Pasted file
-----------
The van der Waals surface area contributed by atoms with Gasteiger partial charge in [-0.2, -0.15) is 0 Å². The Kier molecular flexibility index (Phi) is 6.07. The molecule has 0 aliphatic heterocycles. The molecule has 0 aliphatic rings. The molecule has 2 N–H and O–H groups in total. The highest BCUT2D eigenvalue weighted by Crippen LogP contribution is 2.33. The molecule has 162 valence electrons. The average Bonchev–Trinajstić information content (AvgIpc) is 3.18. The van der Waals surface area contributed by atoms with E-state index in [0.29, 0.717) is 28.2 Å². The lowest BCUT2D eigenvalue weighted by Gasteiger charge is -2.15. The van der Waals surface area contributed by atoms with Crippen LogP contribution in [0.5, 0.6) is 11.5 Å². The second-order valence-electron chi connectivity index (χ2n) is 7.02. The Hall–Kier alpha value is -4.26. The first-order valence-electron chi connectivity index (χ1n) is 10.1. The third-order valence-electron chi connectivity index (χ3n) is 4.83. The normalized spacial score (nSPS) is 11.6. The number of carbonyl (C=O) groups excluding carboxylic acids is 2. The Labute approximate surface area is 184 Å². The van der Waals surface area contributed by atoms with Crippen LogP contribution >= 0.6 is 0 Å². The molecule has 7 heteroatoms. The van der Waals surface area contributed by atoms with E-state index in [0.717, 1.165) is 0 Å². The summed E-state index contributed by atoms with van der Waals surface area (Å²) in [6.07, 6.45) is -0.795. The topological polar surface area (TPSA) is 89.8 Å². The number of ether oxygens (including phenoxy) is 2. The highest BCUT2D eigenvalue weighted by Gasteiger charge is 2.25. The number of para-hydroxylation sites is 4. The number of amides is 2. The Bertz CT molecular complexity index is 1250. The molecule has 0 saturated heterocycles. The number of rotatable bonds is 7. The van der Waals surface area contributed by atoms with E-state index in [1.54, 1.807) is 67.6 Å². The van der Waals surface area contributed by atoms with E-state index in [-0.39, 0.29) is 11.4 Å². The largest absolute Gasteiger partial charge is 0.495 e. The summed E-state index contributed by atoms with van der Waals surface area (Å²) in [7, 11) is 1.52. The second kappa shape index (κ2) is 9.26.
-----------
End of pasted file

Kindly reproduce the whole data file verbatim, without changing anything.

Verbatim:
The van der Waals surface area contributed by atoms with Gasteiger partial charge in [-0.2, -0.15) is 0 Å². The Kier molecular flexibility index (Phi) is 6.07. The molecule has 0 aliphatic heterocycles. The molecule has 0 aliphatic rings. The molecule has 2 N–H and O–H groups in total. The highest BCUT2D eigenvalue weighted by Crippen LogP contribution is 2.33. The molecule has 162 valence electrons. The average Bonchev–Trinajstić information content (AvgIpc) is 3.18. The van der Waals surface area contributed by atoms with E-state index in [0.29, 0.717) is 28.2 Å². The lowest BCUT2D eigenvalue weighted by Gasteiger charge is -2.15. The van der Waals surface area contributed by atoms with Crippen LogP contribution in [0.5, 0.6) is 11.5 Å². The second-order valence-electron chi connectivity index (χ2n) is 7.02. The Hall–Kier alpha value is -4.26. The first-order valence-electron chi connectivity index (χ1n) is 10.1. The third-order valence-electron chi connectivity index (χ3n) is 4.83. The normalized spacial score (nSPS) is 11.6. The number of carbonyl (C=O) groups excluding carboxylic acids is 2. The Labute approximate surface area is 184 Å². The van der Waals surface area contributed by atoms with Crippen LogP contribution >= 0.6 is 0 Å². The molecule has 7 heteroatoms. The van der Waals surface area contributed by atoms with E-state index in [0.717, 1.165) is 0 Å². The summed E-state index contributed by atoms with van der Waals surface area (Å²) in [6.07, 6.45) is -0.795. The topological polar surface area (TPSA) is 89.8 Å². The number of ether oxygens (including phenoxy) is 2. The highest BCUT2D eigenvalue weighted by Gasteiger charge is 2.25. The number of para-hydroxylation sites is 4. The number of amides is 2. The Bertz CT molecular complexity index is 1250. The molecule has 0 saturated heterocycles. The number of rotatable bonds is 7. The van der Waals surface area contributed by atoms with E-state index in [1.54, 1.807) is 67.6 Å². The van der Waals surface area contributed by atoms with E-state index in [-0.39, 0.29) is 11.4 Å². The largest absolute Gasteiger partial charge is 0.495 e. The summed E-state index contributed by atoms with van der Waals surface area (Å²) in [7, 11) is 1.52. The second kappa shape index (κ2) is 9.26.